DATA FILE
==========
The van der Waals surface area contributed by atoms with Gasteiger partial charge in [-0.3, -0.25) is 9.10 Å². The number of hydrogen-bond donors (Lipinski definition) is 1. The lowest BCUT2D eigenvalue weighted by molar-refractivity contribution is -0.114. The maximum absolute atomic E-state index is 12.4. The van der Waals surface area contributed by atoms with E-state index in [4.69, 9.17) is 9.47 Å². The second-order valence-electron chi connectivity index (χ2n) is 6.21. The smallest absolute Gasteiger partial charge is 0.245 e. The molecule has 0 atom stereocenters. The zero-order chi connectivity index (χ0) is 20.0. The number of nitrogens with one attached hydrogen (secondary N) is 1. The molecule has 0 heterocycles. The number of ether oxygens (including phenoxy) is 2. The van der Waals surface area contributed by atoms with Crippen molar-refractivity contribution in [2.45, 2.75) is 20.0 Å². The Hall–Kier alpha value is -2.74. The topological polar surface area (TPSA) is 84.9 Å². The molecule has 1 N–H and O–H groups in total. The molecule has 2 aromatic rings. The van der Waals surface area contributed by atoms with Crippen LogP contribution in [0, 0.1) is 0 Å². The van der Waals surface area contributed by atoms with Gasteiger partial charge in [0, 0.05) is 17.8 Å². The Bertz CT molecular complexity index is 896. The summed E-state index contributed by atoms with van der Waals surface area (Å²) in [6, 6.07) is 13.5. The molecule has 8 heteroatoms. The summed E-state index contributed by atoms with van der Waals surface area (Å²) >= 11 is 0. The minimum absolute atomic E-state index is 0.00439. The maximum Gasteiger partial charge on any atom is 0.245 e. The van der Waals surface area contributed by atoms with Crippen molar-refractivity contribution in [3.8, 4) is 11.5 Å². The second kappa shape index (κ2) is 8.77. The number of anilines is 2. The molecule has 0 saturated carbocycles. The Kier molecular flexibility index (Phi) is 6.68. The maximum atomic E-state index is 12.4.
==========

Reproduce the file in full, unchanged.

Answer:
The van der Waals surface area contributed by atoms with Gasteiger partial charge in [-0.3, -0.25) is 9.10 Å². The number of hydrogen-bond donors (Lipinski definition) is 1. The lowest BCUT2D eigenvalue weighted by molar-refractivity contribution is -0.114. The maximum absolute atomic E-state index is 12.4. The van der Waals surface area contributed by atoms with E-state index in [4.69, 9.17) is 9.47 Å². The second-order valence-electron chi connectivity index (χ2n) is 6.21. The smallest absolute Gasteiger partial charge is 0.245 e. The molecule has 0 atom stereocenters. The zero-order chi connectivity index (χ0) is 20.0. The number of nitrogens with one attached hydrogen (secondary N) is 1. The molecule has 0 heterocycles. The number of ether oxygens (including phenoxy) is 2. The van der Waals surface area contributed by atoms with Crippen molar-refractivity contribution in [2.45, 2.75) is 20.0 Å². The Hall–Kier alpha value is -2.74. The topological polar surface area (TPSA) is 84.9 Å². The molecule has 1 N–H and O–H groups in total. The molecule has 2 aromatic rings. The van der Waals surface area contributed by atoms with Crippen LogP contribution in [0, 0.1) is 0 Å². The van der Waals surface area contributed by atoms with Gasteiger partial charge in [0, 0.05) is 17.8 Å². The Bertz CT molecular complexity index is 896. The summed E-state index contributed by atoms with van der Waals surface area (Å²) in [6, 6.07) is 13.5. The molecule has 8 heteroatoms. The summed E-state index contributed by atoms with van der Waals surface area (Å²) >= 11 is 0. The minimum absolute atomic E-state index is 0.00439. The maximum Gasteiger partial charge on any atom is 0.245 e. The van der Waals surface area contributed by atoms with Crippen molar-refractivity contribution in [3.8, 4) is 11.5 Å². The second kappa shape index (κ2) is 8.77. The number of anilines is 2. The molecule has 0 saturated carbocycles. The Kier molecular flexibility index (Phi) is 6.68. The maximum atomic E-state index is 12.4.